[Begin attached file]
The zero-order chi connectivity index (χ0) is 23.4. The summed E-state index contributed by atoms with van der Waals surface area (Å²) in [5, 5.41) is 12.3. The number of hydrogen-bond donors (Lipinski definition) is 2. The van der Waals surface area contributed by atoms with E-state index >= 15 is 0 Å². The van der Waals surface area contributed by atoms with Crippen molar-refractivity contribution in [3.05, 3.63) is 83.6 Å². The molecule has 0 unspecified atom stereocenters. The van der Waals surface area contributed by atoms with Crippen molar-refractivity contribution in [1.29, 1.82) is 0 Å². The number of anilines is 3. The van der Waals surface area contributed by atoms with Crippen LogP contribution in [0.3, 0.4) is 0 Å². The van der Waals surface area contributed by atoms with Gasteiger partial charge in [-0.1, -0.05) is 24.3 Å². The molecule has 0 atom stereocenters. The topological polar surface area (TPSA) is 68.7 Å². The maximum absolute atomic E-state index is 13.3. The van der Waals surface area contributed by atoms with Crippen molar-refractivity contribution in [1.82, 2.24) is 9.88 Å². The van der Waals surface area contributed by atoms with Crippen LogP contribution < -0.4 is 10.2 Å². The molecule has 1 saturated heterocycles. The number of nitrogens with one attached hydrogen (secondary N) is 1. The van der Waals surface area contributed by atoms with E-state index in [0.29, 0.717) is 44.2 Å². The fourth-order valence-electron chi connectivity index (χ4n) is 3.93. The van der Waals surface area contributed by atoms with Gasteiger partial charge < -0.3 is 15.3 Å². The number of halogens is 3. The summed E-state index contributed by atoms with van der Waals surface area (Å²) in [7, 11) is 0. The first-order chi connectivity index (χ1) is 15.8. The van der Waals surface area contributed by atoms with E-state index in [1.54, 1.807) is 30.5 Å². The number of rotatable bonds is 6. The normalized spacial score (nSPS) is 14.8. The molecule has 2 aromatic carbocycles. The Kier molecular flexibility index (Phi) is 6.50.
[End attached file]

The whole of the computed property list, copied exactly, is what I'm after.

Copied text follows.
The zero-order chi connectivity index (χ0) is 23.4. The summed E-state index contributed by atoms with van der Waals surface area (Å²) in [5, 5.41) is 12.3. The number of hydrogen-bond donors (Lipinski definition) is 2. The van der Waals surface area contributed by atoms with E-state index >= 15 is 0 Å². The van der Waals surface area contributed by atoms with Crippen molar-refractivity contribution in [3.05, 3.63) is 83.6 Å². The molecule has 0 unspecified atom stereocenters. The van der Waals surface area contributed by atoms with Crippen molar-refractivity contribution in [1.29, 1.82) is 0 Å². The number of anilines is 3. The van der Waals surface area contributed by atoms with Crippen LogP contribution in [0.3, 0.4) is 0 Å². The van der Waals surface area contributed by atoms with Gasteiger partial charge in [-0.1, -0.05) is 24.3 Å². The molecule has 0 atom stereocenters. The topological polar surface area (TPSA) is 68.7 Å². The maximum absolute atomic E-state index is 13.3. The van der Waals surface area contributed by atoms with Crippen molar-refractivity contribution in [1.82, 2.24) is 9.88 Å². The van der Waals surface area contributed by atoms with Crippen LogP contribution < -0.4 is 10.2 Å². The molecule has 1 saturated heterocycles. The number of nitrogens with one attached hydrogen (secondary N) is 1. The van der Waals surface area contributed by atoms with E-state index in [0.29, 0.717) is 44.2 Å². The fourth-order valence-electron chi connectivity index (χ4n) is 3.93. The van der Waals surface area contributed by atoms with Gasteiger partial charge < -0.3 is 15.3 Å². The number of halogens is 3. The summed E-state index contributed by atoms with van der Waals surface area (Å²) in [7, 11) is 0. The first-order chi connectivity index (χ1) is 15.8. The van der Waals surface area contributed by atoms with E-state index in [1.54, 1.807) is 30.5 Å². The number of rotatable bonds is 6. The normalized spacial score (nSPS) is 14.8. The molecule has 2 aromatic carbocycles. The Kier molecular flexibility index (Phi) is 6.50.